Shah maintains that several species of birds are still plentiful, but notes cranes have suffered the worst in recent years. “Four different kinds of cranes used to pass through Pakistan—two of them are now endangered due to illegal hunting,” he says, blaming hunters for separating lifelong bond pairs and destroying future generations.
Not all hunters
There is growing support for Shah’s views that hunting is destroying traditional migratory routes—including among hunters. Haji Abdul Qayyum, a member of Hameed’s party, has hunted cranes for several years. He blames excessive poaching for the fewer birds of recent years. “The wildlife officials have limited checkpoints and it’s difficult for them to man the area,” he says. “Many of the birds have shifted to Sindh and Balochistan, and the hunters have started following them there too.” But there are some who disagree.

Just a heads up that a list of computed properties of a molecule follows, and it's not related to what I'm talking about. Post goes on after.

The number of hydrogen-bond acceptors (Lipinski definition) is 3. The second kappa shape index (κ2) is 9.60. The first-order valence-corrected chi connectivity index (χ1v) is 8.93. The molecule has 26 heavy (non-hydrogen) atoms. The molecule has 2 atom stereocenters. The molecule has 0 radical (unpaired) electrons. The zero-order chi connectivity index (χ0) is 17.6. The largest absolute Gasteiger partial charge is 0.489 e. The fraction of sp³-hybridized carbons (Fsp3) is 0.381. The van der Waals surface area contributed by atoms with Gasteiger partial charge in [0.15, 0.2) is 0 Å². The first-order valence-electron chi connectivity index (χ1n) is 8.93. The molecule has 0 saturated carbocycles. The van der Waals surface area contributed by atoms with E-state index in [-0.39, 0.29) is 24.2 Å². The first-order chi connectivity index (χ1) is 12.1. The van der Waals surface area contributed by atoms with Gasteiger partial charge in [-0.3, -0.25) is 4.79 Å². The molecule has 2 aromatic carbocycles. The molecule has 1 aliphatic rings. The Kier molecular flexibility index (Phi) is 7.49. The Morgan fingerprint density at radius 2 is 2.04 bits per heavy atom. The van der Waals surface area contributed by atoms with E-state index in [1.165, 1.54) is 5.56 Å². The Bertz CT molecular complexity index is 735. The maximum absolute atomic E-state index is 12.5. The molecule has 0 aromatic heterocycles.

Hakeem Khan has hunted and trapped birds in Khyber-Pakhtunkhwa for nearly five decades. He recalls a time when locals would capture hundreds of quails daily without noticing any decrease in overall numbers. “The birds haven’t disappeared due to hunting; it’s because of aerial firing. Their numbers are the same,” he claims despite scientific evidence to the contrary, “it is just their routes that have changed.”
Qayyum laments how what was once a hunting camp has instead become a picnic spot. “The 70s and 80s were the best time for hunting,” he says. “We did not hunt for commercial purposes but the younger generation, in their greed, have resorted to overhunting.”
Whatever the true cause, it is clear that human activity is to blame. Officials admit that in addition to hunting, land reclamation and deforestation, climate change and fragmentation and degradation of habitats, have all helped to discourage birds from migrating through Pakistan. For crane enthusiasts, attracted to the birds’ size and beauty, unique calls, and complex behavior, this is tantamount to a national tragedy.
Haji Jalat Khan is a Pakistani national who lives in Saudi Arabia but returns home every hunting season to spend time with his cranes. “They recognize us even after six months,” he says. “Their love for their caretakers is so beautiful.”